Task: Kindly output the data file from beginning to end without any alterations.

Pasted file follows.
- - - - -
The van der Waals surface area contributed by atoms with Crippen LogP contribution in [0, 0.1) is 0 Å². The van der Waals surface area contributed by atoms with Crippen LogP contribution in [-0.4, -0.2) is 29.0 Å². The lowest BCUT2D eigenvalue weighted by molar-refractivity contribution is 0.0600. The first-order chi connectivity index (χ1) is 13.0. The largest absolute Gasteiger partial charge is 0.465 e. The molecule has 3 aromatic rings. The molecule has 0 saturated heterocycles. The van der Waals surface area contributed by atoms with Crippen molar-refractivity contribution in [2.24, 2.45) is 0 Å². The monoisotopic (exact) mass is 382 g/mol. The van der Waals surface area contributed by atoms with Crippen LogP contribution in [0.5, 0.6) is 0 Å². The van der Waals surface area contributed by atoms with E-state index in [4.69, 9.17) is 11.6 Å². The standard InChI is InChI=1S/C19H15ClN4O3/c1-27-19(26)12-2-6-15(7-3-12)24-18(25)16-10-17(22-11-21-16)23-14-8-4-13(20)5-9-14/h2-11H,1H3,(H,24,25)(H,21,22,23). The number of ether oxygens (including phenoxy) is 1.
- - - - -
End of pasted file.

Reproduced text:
The van der Waals surface area contributed by atoms with Crippen LogP contribution in [0, 0.1) is 0 Å². The van der Waals surface area contributed by atoms with Crippen LogP contribution in [-0.4, -0.2) is 29.0 Å². The lowest BCUT2D eigenvalue weighted by molar-refractivity contribution is 0.0600. The first-order chi connectivity index (χ1) is 13.0. The largest absolute Gasteiger partial charge is 0.465 e. The molecule has 3 aromatic rings. The molecule has 0 saturated heterocycles. The van der Waals surface area contributed by atoms with Crippen molar-refractivity contribution in [2.24, 2.45) is 0 Å². The monoisotopic (exact) mass is 382 g/mol. The van der Waals surface area contributed by atoms with Crippen LogP contribution in [0.5, 0.6) is 0 Å². The van der Waals surface area contributed by atoms with E-state index in [4.69, 9.17) is 11.6 Å². The standard InChI is InChI=1S/C19H15ClN4O3/c1-27-19(26)12-2-6-15(7-3-12)24-18(25)16-10-17(22-11-21-16)23-14-8-4-13(20)5-9-14/h2-11H,1H3,(H,24,25)(H,21,22,23). The number of ether oxygens (including phenoxy) is 1.